When Pam Walker accepted the position of Executive Director of the Education Foundation of Teton Valley in 2015, her goal was eventually to build an endowment for the organization. Thanks to two anonymous donors, her dream is coming true.
“Several years ago, a generous local donor approached me about jumpstarting our endowment,” explained Walker. “They offered us $50,000 a year for five years if we could match it. I was floored, shaken and excited. Could we raise $250,000 for an endowment on top of raising funds for operations and programs?”
After three years and some major obstacles, including the pandemic, the Education Foundation Board of Directors has raised $202,250. “My dearest wish was to complete the capital campaign before I retire on March 12,” said Walker, “but the pandemic really put a halt to doing anything but just surviving. Without our major fundraising events, we needed to ensure we had money to continue our work in the schools without any drastic reductions. With an exceptional Tin Cup campaign, donations from private donors, and a virtual silent auction, we have the funds we need to sustain our work through the next Tin Cup.”
Walker continued, “When I mentioned this regret to another wonderful long-time supporter, they emailed me a couple of days later, saying, ‘Let’s do this!’--and then gave an additional $12,500 challenge gift to help raise the remaining dollars. In other words, this donor has given EFTV the opportunity to match a gift twice: a $1,000 donation now becomes a $3,000 gift. “I will honor their desire to remain anonymous,” said Walker, “but I hope they know this is one of the most precious and significant gifts I could ever receive on behalf of the organization I love.”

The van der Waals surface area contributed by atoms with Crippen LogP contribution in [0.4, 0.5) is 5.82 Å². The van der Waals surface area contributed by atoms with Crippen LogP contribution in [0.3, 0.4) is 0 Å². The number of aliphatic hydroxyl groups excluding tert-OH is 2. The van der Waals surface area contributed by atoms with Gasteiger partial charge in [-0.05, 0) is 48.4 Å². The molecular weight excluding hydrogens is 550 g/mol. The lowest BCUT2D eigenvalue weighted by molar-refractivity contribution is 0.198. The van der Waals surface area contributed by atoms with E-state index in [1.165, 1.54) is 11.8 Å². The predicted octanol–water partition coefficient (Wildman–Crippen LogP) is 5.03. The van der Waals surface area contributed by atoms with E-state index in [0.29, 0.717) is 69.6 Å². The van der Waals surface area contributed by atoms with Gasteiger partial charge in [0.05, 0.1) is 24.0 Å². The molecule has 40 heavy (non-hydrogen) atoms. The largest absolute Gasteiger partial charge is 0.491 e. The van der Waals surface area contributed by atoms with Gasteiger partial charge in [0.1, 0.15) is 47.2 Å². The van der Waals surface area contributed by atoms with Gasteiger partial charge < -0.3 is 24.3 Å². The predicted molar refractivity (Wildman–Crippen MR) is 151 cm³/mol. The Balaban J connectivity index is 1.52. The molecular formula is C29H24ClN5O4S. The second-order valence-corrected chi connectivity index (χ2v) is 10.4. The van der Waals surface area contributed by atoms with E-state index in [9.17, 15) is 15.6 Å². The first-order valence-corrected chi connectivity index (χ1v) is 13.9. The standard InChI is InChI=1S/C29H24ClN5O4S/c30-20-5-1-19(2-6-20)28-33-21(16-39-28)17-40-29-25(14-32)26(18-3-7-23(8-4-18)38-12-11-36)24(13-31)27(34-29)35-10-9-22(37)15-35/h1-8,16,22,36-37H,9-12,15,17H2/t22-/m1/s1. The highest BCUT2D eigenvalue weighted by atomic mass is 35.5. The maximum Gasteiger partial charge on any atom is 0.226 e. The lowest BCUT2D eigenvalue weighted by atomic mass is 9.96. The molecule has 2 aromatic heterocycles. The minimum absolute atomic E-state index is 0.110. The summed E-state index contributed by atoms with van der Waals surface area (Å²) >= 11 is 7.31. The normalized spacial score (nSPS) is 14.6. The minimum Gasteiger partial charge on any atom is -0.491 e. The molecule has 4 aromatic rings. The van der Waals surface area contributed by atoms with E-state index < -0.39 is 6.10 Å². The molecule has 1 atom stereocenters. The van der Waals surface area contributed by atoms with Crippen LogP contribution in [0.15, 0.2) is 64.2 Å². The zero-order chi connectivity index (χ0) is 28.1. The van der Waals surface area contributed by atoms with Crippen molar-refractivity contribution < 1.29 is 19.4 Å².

The purpose of the endowment is to provide more opportunities and sustain the Education Foundation well into the future. According to board chair Nan Pugh, “We view the endowment as an opportunity fund. With the draw from a fully funded endowment, we will be able to respond quickly to needs as they arise. Several years ago, when we wanted to start a secondary foreign language program in the elementary schools, we had to wait a year to raise the necessary funds. If we had had an endowment, we could have used the interest drawn to jumpstart the program rather than delay a year,” explained Pugh.” In addition, if we ever face another economic downturn, we could confidently weather the storm.”
With 90 percent of the $250,000 goal met, the Education Foundation moved from the private phase to the public phase on February 10, with a Teton Valley News article. “I was waiting to finalize the recognition wall before we made an announcement, but it’s time we just got ‘er done, as they say,” said Walker.
Kristin Livingstone, the new Executive Director for the Education Foundation, will be finalizing the Endowment Recognition Wall conceptualized by local architect Garett Chadwick of GPC Architects. “We are working with the District to place the recognition wall at Teton High School,” said Walker. “All donors will be recognized on the wall but individuals or businesses who donate $1,000 or more will have their own separate plaque. With each increased level of giving, the plaques will increase in size and visibility.”
“I was just hoping to retire without a lot of fanfare,” said Walker. “But with this new opportunity, I’m just putting myself right out there to finish this project and make sure that what my board and I have built, with the help of so many generous folks in the valley, will go on forever. I guess that’s worth the exposure! So—one final ask from me, can you help us meet our goal of raising $35,250 by March 12?”
The Education Foundation will be accepting pledges and outright gifts to meet this match, as well as gifts of stocks and securities. To make a stock or securities gift, email the Education Foundation’s financial advisor, Justin Bowersock with Rockhill Advisors at firstname.lastname@example.org. Checks can be mailed to PO Box 1111 Driggs ID 83422. Online donations can be made at www.tetoneducation.org